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Author Penne Restad has written an excellent historical account of how the evolution of Christmas in America since colonial times parallels the evolution of the American collective mind. Going beyond the celebration of the Nativity of Jesus Christ, America's favorite holiday has been molded in the last 300 years by the idiosyncracies and anxieties of the American people, these being reflected, for example, in gift-giving customs, the use of evergreen trees, or more poignantly in the nation's portrayal of Santa Claus. I was truly fascinated with the wealth of information Ms. Restad presented in this serious, objective book. Think for a moment that Christmas was not observed universally in America until well into the nineteenth century, especially after the Civil War; before then, a rather lukewarm observance of the holiday was not public and basically was determined by religious and ethnic background (a reflection of the days when our country's idea of nationhood was still in its formative stage). The book also covers in detail the changes Christmas brought to the celebrations of Thanksgiving and New Year's Day. Ms. Restad's narrative of our celebration of Christmas brings to light the complexities of the American psyche; we become enmeshed in conflicts between the sacred and profane, the spiritual and material (the celebration of Christmas in the antebellum South could not escape the dichotomy of freedom and slavery as well). Even as it prompts us to confront and come to terms with these conflicts, "Christmas in America: A History" also acknowledges the feeling of generosity, good will, and universal brotherhood the holiday inspires in us as a people; it is a work of great scholarship.
Like much of American History, how we celebrate Christmas today and what we "believe" about its historical importance to the United States is based on either myth or marketing or both. Penne L. Restad has written an important history of this most sacred holiday over the past 300 years that will set the record straight for anyone who dares to question the status quo.
Some of what you will learn from this book includes the fact that 200 plus years ago, most Christians in America did not celebrate Christmas for various reasons from its debauched history in England to the fact that Christ was not born on December 25; the Founding Fathers did not pay much attention to Christmas, even holding Congress on Christmas Day (again, because of its importance in England) though loosely based on centuries of myth and storytelling, the modern Santa Claus is the product of corporate marketing; Christmas in America did not gain national importance until after the Civil War as way to unite a torn nation.
Though this book is an important resource on a prominant aspect of American History, and a must read for those who wish to fully understand the Christmas holiday and all of its trappings, be warned that this is a bit of a dry read; not because Restad is a bad writer, but the coupling of her historian's approach to the topic and the shear abundance of information, this book suffers a little in the narrative.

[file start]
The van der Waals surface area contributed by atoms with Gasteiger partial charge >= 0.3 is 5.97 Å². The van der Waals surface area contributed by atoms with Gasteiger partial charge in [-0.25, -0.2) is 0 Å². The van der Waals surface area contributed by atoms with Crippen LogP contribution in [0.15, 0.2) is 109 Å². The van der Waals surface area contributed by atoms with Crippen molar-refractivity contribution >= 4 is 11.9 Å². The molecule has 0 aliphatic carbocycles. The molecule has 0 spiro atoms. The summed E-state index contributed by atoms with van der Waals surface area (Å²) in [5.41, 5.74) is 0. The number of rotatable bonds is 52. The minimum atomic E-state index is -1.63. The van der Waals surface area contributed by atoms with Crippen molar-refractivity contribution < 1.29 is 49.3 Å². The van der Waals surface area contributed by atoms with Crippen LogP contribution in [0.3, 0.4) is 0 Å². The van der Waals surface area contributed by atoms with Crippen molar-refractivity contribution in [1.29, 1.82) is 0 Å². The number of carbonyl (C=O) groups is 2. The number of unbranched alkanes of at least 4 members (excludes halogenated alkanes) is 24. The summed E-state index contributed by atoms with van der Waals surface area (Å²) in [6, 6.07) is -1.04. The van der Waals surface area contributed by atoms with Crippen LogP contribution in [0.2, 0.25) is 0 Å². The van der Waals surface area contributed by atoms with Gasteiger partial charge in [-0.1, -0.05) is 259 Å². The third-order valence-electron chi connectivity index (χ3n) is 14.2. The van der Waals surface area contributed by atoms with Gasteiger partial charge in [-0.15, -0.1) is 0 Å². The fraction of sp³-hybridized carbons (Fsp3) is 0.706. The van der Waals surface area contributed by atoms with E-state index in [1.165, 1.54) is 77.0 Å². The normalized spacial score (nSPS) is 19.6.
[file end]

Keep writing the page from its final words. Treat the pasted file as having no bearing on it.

A Guide to my Book Rating System:
1 star = The wood pulp would have been better utilized as toilet paper. 2 stars = Don't bother, clean your bathroom instead. 3 stars = Wasn't a waste of time, but it was time wasted. 4 stars = Good book, but not life altering. 5 stars = This book changed my world in at least some small way.
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Restad knows her stuff and doesn't hesitate to engage controversial aspects of the season. This is part of an ongoing conversation, and should be read in dialogue with the (in my mind) better book, The Battle for Christmas by Nissenbaum. However, Restad's book is an excellent one for anyone who seeks to understand the "whys" of the cultural traditions that bombard us. As well as get some handle on the "hows" of doing things differently in your own life.
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At the time of writing this 1995 book, Penne Restad was a lecturer in American History of the University of Texas at Austin.
She writes in the Foreword, "Christmas in America attempts to chart the evolution of our Christmas from its colonial days, when the marks of religion and region were most distinct, to its incarnation by media and money in the twentieth century. For the most part, this book concentrates on events and conditions of the nineteenth century that have indelibly shaped the Christmas we keep and the attitudes we hold about it. It emphasizes the elastic and ever-changing nature of the American calendar and its holidays, as well as the interaction of political, social, economic, and religious realms. It seeks to analyze rather than moralize the issues of materialism and gift-giving, and to bring new insights to such familiar elements of the festival as trees, cards, and Santa. Ultimately, it wills the reader to understand Christmas through the lens of history and, through Christmas, the ambiguities and paradoxes of our culture."
Here are some other quotations from the book:
"Rome's Christians challenged paganism directly by specifying December 25, rather than some other date, as the day for their Nativity Feast." (Pg. 4) "It fell to Puritan reformers to put a stop to the unholy merriment and to bend arguments over the proper keeping of Christmas into an older and more basic one---whether there should even be an observance of the day. Defying the decision of the Anglican Convocation of 1562 to maintain the church calendar, the Puritans struck Christmas, along with all saints' says, from their own list of holy days." (Pg. 7) "At least some Christians had been bringing trees into their homes since the Reformation.Read more ›